The 3.3 percent increase will mean that the "average" monthly Social Security check for an individual will increase about $33. But, when you factor in the 2007 Medicare Part B premium increase of 5.6 percent or $5 per month, which is automatically taken out of your Social Security check, the average monthly check will actually increase $28 per month. And, if you're enrolled in a Medicare prescription drug benefit, depending on your plan's premium, it will be even less.
Here are some other figures from the 2007 COLA that may affect you:
â?¢ The average Social Security benefit will increase from the current $1,011 to $1,044 per month for individuals.
â?¢ The average retired couple, both receiving benefits will see their monthly check go from $1,658 to $1,713.
â?¢ The maximum Social Security benefit any worker can get at full retirement age is $2,116 per month. That's an increase of $63 per month.
â?¢ The average disabled workers benefit will increase $32 per month from $947 to $979.
â?¢ The federal standard SSI monthly payment for an individual will go from $603 a month for an individual to $623, and from $904 to $934 for a couple.
â?¢ The maximum amount of earnings that are subject to the Social Security tax will increase from $94,200 to $97,500.
â?¢ Retirees who work and receive benefits but are under full retirement age, their 2007 earnings limit increased to $12,960 (it was $12,480 in 2006). That limit jumps to $34,440 (up from $33,240 in 2006) the year a worker reaches full retirement age.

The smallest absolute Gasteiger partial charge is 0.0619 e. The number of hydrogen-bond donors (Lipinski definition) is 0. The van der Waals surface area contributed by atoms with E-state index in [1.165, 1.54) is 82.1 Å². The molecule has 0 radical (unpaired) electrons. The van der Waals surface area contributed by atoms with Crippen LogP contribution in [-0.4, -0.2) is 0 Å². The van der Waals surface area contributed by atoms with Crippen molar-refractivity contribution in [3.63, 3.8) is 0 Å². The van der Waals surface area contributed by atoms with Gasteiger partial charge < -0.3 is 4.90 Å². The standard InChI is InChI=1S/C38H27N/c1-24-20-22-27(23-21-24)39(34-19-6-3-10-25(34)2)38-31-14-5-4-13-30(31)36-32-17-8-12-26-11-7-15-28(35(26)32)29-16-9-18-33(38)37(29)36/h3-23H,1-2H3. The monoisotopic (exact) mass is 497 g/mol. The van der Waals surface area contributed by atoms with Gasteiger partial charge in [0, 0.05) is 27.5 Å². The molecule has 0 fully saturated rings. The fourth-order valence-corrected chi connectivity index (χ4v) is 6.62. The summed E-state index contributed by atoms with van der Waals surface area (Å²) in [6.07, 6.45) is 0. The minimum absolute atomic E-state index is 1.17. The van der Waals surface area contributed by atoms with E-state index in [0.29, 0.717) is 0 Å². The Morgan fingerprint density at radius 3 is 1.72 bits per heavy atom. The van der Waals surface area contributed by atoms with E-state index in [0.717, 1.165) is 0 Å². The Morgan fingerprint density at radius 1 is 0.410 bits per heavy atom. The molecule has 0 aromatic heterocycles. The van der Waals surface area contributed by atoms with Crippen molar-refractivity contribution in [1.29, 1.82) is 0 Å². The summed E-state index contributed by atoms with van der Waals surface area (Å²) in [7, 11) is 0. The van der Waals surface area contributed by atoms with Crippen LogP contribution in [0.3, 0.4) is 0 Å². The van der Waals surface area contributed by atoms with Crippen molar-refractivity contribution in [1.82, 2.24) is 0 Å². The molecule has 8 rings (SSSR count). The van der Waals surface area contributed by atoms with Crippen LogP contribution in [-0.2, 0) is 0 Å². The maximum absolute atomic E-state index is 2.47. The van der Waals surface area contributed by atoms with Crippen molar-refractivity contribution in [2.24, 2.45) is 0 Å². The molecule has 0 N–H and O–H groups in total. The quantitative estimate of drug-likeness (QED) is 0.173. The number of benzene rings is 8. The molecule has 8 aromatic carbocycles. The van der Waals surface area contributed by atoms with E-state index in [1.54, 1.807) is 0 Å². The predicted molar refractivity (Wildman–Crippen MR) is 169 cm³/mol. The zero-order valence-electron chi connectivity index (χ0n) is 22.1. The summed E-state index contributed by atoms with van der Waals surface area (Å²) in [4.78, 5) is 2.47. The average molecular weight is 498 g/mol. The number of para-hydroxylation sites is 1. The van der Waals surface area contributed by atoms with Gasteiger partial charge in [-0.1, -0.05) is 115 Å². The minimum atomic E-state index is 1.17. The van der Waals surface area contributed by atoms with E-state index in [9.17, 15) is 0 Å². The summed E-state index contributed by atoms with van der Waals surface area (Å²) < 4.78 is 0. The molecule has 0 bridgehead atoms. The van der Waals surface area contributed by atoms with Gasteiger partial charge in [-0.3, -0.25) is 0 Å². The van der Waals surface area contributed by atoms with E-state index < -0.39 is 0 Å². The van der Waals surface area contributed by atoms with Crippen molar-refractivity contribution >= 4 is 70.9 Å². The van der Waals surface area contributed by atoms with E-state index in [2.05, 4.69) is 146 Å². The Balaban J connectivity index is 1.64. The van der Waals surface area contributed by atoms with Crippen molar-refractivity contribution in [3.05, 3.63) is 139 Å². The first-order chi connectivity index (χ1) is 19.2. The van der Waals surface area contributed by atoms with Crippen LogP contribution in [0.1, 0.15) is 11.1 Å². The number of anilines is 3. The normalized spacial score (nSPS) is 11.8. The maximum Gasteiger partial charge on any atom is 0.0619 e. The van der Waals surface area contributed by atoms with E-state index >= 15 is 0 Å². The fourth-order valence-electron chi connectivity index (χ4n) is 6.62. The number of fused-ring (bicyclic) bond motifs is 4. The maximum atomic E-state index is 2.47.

Savvy Fact: For the nearly one-third of all retirees who receive benefits (about 16 million people), Social Security makes up 90 percent or more of their income.
The 5.6 percent increase for Medicare's Part B premium (which covers doctor and outpatient services) is the smallest percentage increase since 2001 and less than half of last year's whopping 13.2 percent jump. Here are some of the Medicare increases you can expect to see starting in January:
â?¢ Part B monthly premium will go from $88.50 to $93.50 a month. For most people, that's an increase of $5 a month or $60 a year. (Note: Individuals with incomes over $80,000, or $160,000 for married couples filing joint tax returns, will pay a higher Part B premium in 2007. See www.savvysenior.org/medicare2007.htm or call 800-633-4227 for details.)
â?¢ Part B deductible will increase from $124 currently to $131.
â?¢ Part A (hospital insurance) annual deductible will also increase $40 in 2007 to $992 for hospital stays up to 60 days. That increases to $248 per day for days 61-90 and to $496 a day for days 91-150.
Social Security has been giving automatic benefit increases since 1975. The COLA is figured each year based on the increase in the Bureau of Labor Statistics' Consumer Price Index from the third quarter of 2005 through the third quarter of 2006. The largest COLA on record was back in 1980 when they gave a 14.3 percent increase. However, over the last 10 years, the COLA increases have averaged only about 2.5 percent.
Savvy Tips: For more information on the 2007 Social Security COLA visit www.socialsecurity.gov or call 800-772-1213. And for details on the 2007 Medicare changes call 800-633-4227 or visit www.cms.hhs.gov.
Send your senior questions to: Savvy Senior, P.O. Box 5443, Norman, OK 73070, or visit www.savvysenior.org. Jim Miller is a contributor to the NBC Today show and author of "The Savvy Senior" books.